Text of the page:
At the Battle of Waterloo on 18 June 1815, Marcognet commanded the 3rd Division in Jean-Baptiste Drouet, Comte d'Erlon's I Corps. Antoine Nogues' 1st Brigade consisted of the 21st and 46th Line Infantry Regiments. Jean-Georges Grenier's 2nd Brigade included the 25th and 45th Line Infantry Regiments. There were a total of eight battalions. The division was posted in the first line on the right flank, with Pierre François Joseph Durutte's 4th Division on its right and François-Xavier Donzelot's 2nd Division on its left. According to historian David G. Chandler, Marcognet's 4,200-man division was formed with seven battalions each deployed in three-deep line with four pace intervals between battalions. The formation was 200 yards (183 m) or 200 men wide while its depth was 52 yards (48 m). The French called this tactical formation the Colonne de Division par Bataillon.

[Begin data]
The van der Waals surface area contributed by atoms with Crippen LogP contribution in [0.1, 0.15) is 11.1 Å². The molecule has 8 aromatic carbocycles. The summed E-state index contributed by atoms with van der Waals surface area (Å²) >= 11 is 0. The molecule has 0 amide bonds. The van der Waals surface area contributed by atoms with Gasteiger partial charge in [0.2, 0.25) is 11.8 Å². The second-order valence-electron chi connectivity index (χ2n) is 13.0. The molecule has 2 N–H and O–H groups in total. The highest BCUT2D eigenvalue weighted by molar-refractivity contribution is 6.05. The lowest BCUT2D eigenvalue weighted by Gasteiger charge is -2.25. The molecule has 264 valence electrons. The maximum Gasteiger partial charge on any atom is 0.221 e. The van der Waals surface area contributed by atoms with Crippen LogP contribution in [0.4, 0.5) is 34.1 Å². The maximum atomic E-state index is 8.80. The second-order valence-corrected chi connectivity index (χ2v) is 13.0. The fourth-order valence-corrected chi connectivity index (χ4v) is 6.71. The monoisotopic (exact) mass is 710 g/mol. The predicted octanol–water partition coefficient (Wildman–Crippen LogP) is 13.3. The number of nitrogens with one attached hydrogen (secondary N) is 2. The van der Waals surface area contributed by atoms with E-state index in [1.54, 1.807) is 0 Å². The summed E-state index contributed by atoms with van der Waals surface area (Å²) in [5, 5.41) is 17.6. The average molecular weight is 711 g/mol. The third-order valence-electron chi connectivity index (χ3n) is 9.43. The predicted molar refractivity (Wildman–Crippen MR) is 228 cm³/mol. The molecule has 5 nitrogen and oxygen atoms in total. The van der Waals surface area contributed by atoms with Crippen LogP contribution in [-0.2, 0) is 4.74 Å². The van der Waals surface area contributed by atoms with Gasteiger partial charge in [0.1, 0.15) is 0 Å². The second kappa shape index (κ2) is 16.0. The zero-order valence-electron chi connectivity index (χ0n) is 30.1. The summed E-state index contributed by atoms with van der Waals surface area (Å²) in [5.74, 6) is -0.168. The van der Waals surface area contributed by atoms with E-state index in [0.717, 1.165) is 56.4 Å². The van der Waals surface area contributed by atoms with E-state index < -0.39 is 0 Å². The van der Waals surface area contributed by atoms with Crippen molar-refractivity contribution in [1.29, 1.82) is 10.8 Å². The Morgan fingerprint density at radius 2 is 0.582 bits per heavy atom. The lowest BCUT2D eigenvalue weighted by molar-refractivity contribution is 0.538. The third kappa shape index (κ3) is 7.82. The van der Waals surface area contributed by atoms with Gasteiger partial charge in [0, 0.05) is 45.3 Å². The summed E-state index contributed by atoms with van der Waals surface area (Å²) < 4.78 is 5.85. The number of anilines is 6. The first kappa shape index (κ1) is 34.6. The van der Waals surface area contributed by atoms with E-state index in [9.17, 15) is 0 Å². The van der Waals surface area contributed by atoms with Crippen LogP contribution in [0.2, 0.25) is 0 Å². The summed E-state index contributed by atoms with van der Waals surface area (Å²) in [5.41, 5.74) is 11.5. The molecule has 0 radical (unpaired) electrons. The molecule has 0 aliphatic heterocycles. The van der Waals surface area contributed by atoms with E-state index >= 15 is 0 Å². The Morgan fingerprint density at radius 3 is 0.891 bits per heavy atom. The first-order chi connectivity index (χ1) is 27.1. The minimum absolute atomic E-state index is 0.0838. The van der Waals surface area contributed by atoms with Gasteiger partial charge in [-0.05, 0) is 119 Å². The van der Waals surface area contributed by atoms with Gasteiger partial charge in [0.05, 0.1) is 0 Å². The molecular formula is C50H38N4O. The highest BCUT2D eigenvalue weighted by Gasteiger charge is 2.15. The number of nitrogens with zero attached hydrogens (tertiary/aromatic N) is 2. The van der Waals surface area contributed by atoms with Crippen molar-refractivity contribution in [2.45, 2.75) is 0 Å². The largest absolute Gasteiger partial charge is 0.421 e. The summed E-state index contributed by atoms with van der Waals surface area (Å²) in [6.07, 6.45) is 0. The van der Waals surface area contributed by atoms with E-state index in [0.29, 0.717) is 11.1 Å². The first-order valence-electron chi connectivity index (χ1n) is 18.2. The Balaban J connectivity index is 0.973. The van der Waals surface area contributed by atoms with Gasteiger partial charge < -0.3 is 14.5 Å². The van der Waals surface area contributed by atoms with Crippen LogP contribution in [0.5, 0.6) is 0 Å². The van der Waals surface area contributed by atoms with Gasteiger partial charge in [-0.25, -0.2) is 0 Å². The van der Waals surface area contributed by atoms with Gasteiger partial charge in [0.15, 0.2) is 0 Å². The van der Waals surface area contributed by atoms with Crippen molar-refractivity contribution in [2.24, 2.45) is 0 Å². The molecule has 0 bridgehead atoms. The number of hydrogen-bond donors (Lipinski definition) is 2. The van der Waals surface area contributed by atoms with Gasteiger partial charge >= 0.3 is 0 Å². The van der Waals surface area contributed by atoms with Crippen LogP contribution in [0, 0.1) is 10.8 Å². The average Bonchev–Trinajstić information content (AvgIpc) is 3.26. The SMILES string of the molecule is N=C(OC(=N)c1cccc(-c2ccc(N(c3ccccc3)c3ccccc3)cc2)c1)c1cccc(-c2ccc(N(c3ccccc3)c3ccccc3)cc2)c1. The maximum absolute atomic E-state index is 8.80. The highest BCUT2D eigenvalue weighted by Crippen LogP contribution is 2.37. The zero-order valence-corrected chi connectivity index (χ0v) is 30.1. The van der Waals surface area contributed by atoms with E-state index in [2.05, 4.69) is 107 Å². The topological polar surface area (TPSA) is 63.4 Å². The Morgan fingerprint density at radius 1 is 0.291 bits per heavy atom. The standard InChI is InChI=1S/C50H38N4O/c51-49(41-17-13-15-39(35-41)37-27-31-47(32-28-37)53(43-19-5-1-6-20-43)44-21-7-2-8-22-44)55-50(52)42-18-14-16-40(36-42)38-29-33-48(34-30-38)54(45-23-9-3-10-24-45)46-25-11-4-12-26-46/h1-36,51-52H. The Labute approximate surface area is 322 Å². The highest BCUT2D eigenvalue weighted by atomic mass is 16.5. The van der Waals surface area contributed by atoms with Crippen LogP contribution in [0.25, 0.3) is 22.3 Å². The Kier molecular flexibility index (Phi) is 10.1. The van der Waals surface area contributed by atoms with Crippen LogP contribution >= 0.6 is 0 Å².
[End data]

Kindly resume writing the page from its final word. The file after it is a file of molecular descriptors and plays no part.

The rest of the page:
After d'Erlon's attack commenced, Joachim Jerome Quiot du Passage's 1st Division encountered the British 95th Rifles in the gravel pit and inclined to its right. This movement caused the 2nd Division to hesitate and Marcognet's division surged several hundred yards into the lead. The Netherlands 7th and 8th National Militia Battalions engaged in a fire fight with the French skirmishers, taking some loss. Suddenly, their opponents fell back to reveal the front rank of Marcognet's column at close range. The French fired a tremendous volley from 400 muskets which inflicted heavy losses on the militiamen, who immediately retired on the second line. The men of Rogers' nearby battery abandoned their position and spiked one of their own guns. As Denis Pack ordered his British brigade forward from the second line, the battalion of the 45th Line in Marcognet's front rank found itself being attacked by the 92nd Foot, a Scottish Highland regiment. The Highlanders fired into the mass before them at a range of 20 yards (18 m) but their volley was not fully effective because of their four-deep line formation. Overlapping the 92nd on both flanks, the 45th Line fired another crushing volley, throwing the Highlanders into confusion. At this moment, the British division commander Thomas Picton fell dead from a bullet in his forehead. The 3rd Division began to shout, "Victory".